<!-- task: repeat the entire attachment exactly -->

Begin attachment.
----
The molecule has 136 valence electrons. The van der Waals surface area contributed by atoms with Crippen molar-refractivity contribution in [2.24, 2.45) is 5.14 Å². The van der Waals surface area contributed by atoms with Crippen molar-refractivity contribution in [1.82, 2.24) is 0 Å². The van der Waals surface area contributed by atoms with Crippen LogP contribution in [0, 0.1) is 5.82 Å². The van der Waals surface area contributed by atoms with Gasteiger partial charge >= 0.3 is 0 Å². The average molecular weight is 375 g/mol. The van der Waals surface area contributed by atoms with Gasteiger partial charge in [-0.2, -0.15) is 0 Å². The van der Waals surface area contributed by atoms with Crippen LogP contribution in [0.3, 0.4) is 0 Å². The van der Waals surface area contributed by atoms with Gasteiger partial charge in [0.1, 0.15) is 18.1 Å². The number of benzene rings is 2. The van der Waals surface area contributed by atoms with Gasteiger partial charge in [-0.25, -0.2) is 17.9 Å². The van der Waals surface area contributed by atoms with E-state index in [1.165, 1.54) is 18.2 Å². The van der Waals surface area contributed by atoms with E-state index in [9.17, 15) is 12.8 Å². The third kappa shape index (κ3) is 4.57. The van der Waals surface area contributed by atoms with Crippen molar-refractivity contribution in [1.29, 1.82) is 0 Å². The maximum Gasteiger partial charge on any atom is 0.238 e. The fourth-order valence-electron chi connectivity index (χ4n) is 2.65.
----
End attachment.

The molecule has 136 valence electrons. The van der Waals surface area contributed by atoms with Crippen molar-refractivity contribution in [2.24, 2.45) is 5.14 Å². The van der Waals surface area contributed by atoms with Crippen molar-refractivity contribution in [1.82, 2.24) is 0 Å². The van der Waals surface area contributed by atoms with Crippen LogP contribution in [0, 0.1) is 5.82 Å². The van der Waals surface area contributed by atoms with Gasteiger partial charge >= 0.3 is 0 Å². The average molecular weight is 375 g/mol. The van der Waals surface area contributed by atoms with Gasteiger partial charge in [-0.2, -0.15) is 0 Å². The van der Waals surface area contributed by atoms with Crippen LogP contribution in [0.3, 0.4) is 0 Å². The van der Waals surface area contributed by atoms with Gasteiger partial charge in [0.1, 0.15) is 18.1 Å². The number of benzene rings is 2. The van der Waals surface area contributed by atoms with Gasteiger partial charge in [-0.25, -0.2) is 17.9 Å². The van der Waals surface area contributed by atoms with E-state index in [1.165, 1.54) is 18.2 Å². The van der Waals surface area contributed by atoms with E-state index in [9.17, 15) is 12.8 Å². The third kappa shape index (κ3) is 4.57. The van der Waals surface area contributed by atoms with Crippen molar-refractivity contribution in [1.29, 1.82) is 0 Å². The maximum Gasteiger partial charge on any atom is 0.238 e. The fourth-order valence-electron chi connectivity index (χ4n) is 2.65.